Wed, Feb 09, 2011 - Page 2 News List

Dalong renovation almost finished

ANCIENT ARTIFACTS:Pottery shards from the mid-Neolithic period 4,500 years ago found at the school site are being authenticated in Tainan and will be exhibited at the school

By Mo Yan-chih  /  Staff Reporter

The renovation of a 100-year-old elementary school in Taipei is expected to be completed by the end of this year after the construction was temporarily shut down amid concerns over the conservation of artifacts dating from 4,500 years ago that were discovered at the school.

The Taipei Dalong Elementary School renovation project was part of a plan to establish the Datong Culture Park in Datong District (大同), which will bring together Baoan Temple, Dalong Elementary School and the Confucian Temple into one cultural park.

The Taipei City Government budgeted more than NT$800 million (US$ 27.7 million) for the renovations in 2005, but called for an immediate halt to the construction in 2007 when an archeologist dug out some broken pottery pieces that dated from the Hsuntangpu Culture (訊塘埔文化), a prehistoric people who lived in Taiwan in the mid-Neolithic period about 4,500 years ago.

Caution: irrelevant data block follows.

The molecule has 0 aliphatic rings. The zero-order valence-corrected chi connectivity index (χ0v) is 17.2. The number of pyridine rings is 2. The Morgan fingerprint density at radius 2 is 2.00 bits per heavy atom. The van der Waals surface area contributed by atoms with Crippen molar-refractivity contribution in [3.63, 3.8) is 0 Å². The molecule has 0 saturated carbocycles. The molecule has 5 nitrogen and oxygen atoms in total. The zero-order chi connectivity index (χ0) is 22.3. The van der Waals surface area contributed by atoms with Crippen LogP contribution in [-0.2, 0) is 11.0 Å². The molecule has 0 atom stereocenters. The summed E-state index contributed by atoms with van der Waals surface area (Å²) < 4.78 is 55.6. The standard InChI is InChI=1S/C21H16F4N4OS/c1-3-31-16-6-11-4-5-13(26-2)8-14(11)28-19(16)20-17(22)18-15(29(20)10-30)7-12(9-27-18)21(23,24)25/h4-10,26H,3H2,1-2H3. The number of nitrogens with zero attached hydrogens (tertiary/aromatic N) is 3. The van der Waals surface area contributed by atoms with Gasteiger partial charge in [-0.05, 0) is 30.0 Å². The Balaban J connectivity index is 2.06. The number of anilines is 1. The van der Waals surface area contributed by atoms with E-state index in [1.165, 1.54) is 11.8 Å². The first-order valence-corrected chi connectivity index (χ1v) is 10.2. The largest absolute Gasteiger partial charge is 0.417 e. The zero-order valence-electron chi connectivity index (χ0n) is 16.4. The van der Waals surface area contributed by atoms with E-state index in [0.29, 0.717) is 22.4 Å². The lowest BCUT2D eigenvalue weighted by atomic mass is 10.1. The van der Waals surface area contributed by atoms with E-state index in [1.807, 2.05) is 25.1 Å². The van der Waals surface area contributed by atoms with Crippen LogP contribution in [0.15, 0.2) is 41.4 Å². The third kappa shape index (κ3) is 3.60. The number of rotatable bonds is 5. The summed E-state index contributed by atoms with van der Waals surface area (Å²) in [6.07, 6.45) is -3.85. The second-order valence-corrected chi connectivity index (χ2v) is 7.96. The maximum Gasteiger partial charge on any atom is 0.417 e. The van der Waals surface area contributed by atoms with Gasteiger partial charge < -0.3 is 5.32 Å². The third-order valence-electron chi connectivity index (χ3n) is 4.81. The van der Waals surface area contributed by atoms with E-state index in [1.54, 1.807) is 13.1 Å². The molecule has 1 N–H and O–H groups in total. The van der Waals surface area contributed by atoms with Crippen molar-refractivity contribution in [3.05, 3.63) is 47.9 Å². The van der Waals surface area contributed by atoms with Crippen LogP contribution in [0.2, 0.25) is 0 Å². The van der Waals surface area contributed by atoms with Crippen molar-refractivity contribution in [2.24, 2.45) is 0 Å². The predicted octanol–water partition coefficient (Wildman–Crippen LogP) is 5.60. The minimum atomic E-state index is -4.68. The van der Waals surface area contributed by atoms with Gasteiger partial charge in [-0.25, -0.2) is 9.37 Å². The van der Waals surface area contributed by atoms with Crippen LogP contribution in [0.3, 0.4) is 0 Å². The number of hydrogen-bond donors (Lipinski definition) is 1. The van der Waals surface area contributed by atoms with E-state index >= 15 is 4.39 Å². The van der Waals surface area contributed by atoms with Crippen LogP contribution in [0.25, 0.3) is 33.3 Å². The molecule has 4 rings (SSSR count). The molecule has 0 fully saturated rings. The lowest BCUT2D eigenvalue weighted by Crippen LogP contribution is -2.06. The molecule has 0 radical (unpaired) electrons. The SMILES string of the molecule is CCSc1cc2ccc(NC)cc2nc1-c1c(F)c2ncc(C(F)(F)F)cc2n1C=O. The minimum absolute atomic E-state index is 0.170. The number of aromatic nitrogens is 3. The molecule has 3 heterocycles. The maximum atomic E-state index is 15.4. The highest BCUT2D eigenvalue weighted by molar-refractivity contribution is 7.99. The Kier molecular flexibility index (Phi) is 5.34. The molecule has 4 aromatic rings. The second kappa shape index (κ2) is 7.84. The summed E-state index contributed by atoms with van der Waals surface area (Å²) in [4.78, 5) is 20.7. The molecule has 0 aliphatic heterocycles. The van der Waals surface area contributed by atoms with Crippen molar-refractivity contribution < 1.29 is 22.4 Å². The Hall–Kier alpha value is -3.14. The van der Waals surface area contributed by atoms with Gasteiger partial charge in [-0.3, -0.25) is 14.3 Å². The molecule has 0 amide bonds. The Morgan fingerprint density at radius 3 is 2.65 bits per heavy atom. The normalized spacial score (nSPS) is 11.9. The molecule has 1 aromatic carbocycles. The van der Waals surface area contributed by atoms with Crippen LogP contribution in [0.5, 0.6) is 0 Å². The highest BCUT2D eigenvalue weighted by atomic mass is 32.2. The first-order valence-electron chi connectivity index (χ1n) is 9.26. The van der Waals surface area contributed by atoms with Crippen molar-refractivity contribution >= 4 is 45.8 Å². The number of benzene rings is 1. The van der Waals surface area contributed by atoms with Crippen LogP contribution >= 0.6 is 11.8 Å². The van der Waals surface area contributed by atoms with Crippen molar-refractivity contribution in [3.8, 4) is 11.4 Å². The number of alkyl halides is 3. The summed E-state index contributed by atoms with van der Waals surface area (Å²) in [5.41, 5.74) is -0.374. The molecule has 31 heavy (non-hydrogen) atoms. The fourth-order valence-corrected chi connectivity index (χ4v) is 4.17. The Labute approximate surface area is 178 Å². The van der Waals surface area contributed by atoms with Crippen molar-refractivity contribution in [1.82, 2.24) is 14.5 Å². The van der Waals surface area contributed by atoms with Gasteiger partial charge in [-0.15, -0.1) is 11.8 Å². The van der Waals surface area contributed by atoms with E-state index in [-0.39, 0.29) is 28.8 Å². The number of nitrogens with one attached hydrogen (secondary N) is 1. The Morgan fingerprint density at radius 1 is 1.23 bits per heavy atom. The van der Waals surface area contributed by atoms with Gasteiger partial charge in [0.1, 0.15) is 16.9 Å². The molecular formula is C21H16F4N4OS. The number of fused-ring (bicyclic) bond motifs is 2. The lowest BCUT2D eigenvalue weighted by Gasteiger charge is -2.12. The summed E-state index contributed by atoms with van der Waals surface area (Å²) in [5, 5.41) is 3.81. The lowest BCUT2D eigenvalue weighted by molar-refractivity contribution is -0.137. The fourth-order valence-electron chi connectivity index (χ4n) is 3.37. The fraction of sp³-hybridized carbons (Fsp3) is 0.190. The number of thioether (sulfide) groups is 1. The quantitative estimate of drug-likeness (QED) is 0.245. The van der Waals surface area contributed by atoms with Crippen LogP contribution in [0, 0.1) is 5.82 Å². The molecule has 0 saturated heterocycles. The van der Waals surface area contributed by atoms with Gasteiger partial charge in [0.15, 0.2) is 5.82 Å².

It is the second-oldest culture whose archeological remnants have been found in Taipei, after the Tapenkeng Culture (大坌坑文化), which dates back about 5,000 years.

The city government resumed the construction last year after the city’s Department of Cultural Affairs completed the preservation of the artifacts.

Inspecting the construction site yesterday, Taipei Mayor Hau Lung-bin (郝龍斌) yesterday defended the city government’s efforts to preserve historical remains, and promised to offer a safer and better environment for students at the school after the renovation project was completed.

According to school principal Chen Chin-yi (陳清義), more than 800 students will move into the renovated buildings after winter break next year. About 200 students from nearby Minglun Elementary School will also move into the new buildings after the two schools merge next year.

The historical remains were sent to Tainan for final authentication. Chen said the school plans to put the remains in an old classroom and turn it into an exhibition room for educational purposes.

Other prehistoric archeological sites in Taipei are from the Chihshanyen Culture (芝山岩文化) and Yuanshan Culture (圓山文化) from the late Neolithic period.

The cultural department said prehistoric residents of the Taipei basin had lived in Dalongdong and had later moved to the Chihshanyen and Yuanshan sites.

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